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Open AccessFeature PaperArticle

Performance of Hybrid Photocatalytic-Ceramic Membrane System for the Treatment of Secondary Effluent

Institute for Sustainability and Innovation, College of Engineering and Science, Victoria University, PO Box 14428, Melbourne, VIC 8001, Australia
College of Biological and Environmental Engineering, Zhejiang University of Technology, Hangzhou 310032, China
Author to whom correspondence should be addressed.
Academic Editors: Javier Miguel Ochando-Pulido and Marco Stoller
Membranes 2017, 7(2), 20;
Received: 29 November 2016 / Revised: 15 February 2017 / Accepted: 15 March 2017 / Published: 28 March 2017
(This article belongs to the Special Issue Membranes and Water Treatment 2016)


Evaluation of an advanced wastewater treatment system that combines photocatalysis with ceramic membrane filtration for the treatment of secondary effluent was undertaken. The results showed that, after photocatalysis and ceramic membrane filtration, the removal of dissolved organic carbon and UV254 was 60% and 54%, respectively, at a concentration of 4 g/L of TiO2. Dissolved organic matter (DOM) present in the secondary effluent was characterised with a liquid chromatography-organic carbon detector (LC-OCD) technique. The results showed low removal of humics, building blocks, the other oxidation by-products and no removal of biopolymers after TiO2/UV photocatalytic treatment. This suggested that the radical non-selective oxidation mechanisms of TiO2/UV process resulted in secondary effluent in which all of the DOM fractions were present. However, the hybrid system was effective for removing biopolymers with the exception of low molecular weight (LMW) compounds acids, which accumulated from the beginning of the reaction. In addition, monitoring of the DOM fractions with LC-OCD analysis demonstrated that the reduction of the effluent aromaticity was not firmly correlated with the removal of humic substances for the combined processes.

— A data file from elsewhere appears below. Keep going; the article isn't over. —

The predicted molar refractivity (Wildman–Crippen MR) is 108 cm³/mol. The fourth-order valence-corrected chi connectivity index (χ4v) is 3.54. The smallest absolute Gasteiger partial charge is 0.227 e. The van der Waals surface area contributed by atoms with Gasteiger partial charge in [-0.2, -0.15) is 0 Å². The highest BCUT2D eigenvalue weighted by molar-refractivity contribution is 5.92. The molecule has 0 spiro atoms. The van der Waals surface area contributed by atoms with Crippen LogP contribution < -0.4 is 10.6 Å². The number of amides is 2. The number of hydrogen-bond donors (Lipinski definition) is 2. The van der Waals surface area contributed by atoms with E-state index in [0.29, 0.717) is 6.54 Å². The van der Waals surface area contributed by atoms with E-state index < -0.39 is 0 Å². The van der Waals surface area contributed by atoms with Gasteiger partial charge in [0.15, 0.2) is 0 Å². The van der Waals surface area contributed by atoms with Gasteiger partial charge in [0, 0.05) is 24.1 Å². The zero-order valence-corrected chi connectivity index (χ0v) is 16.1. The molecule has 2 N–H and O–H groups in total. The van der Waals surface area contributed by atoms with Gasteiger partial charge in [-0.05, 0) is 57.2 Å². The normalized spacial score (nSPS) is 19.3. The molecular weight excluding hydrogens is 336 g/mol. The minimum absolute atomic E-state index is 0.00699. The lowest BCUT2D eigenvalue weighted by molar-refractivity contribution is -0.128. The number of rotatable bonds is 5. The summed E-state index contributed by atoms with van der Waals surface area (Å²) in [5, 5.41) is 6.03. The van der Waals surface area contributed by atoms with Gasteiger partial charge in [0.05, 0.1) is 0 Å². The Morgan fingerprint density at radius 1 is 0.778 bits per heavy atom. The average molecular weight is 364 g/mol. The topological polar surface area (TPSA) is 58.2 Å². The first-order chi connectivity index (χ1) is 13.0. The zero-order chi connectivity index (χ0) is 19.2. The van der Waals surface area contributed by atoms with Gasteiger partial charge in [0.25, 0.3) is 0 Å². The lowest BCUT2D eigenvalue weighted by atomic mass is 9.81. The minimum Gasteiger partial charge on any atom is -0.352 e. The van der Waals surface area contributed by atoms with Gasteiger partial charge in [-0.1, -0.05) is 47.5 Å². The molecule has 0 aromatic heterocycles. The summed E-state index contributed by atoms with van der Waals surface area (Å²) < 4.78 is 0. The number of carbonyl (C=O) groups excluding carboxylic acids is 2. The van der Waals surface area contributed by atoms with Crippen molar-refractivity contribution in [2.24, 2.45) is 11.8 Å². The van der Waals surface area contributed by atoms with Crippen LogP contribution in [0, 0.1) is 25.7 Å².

Keywords: ceramic membrane; photocatalysis; secondary effluent; fouling; size exclusion chromatography ceramic membrane; photocatalysis; secondary effluent; fouling; size exclusion chromatography

1. Introduction

Recycled wastewater has been considered a reliable source for water supply in areas facing severe water shortages. However, secondary effluent from wastewater treatment plants (WWTPs) contains colloidal particles, pathogenic microorganisms and organic pollutants, as well as natural organic matter (NOM) that is not degraded in the biological treatment process. The presence of NOM can result in colour and odour, and can contain precursors for disinfection by-product formation increasing human health risks [1].
In order to increase the use of recycled water by communities, secondary effluent needs to undergo numerous treatment processes until a safe and reusable quality can be achieved. Over the last few decades, a great deal of interest has focused on advanced oxidation processes (AOPs) for the degradation of organic compounds present in wastewater. Among the AOPs, photocatalytic oxidation mediated by a semiconductor catalyst is one of the possible advanced oxidation processes. In particular, photocatalysis with TiO2 has been the focus of numerous investigations in recent years [2,3].
In the TiO2/UV photocatalytic oxidation process, hydroxyl radicals (·OH) are generated when catalyst (TiO2) is illuminated by ultraviolet (UV) light. As a result, organic compounds are mineralized to CO2, H2O and inorganic constituents without the use of chemicals, thus avoiding the need for purchasing of chemicals and the associated chemical waste problems [4,5]. In recent years, photocatalysis and membrane filtration have been proposed as a means for effective wastewater reclamation treatment [6]. This hybrid system combines the advantages of both membrane filtration and photocatalytic degradation of contaminants. Membrane filtration is not only able to separate suspended catalysts, but can also enhance the effluent quality by selective separation at the molecular level if small pore size memranes are used [6]. Furthermore, semiconductor photocatalysis is able to mineralize compounds causing membrane fouling and thus improve the consistency of the membrane’s operation [4,7,8].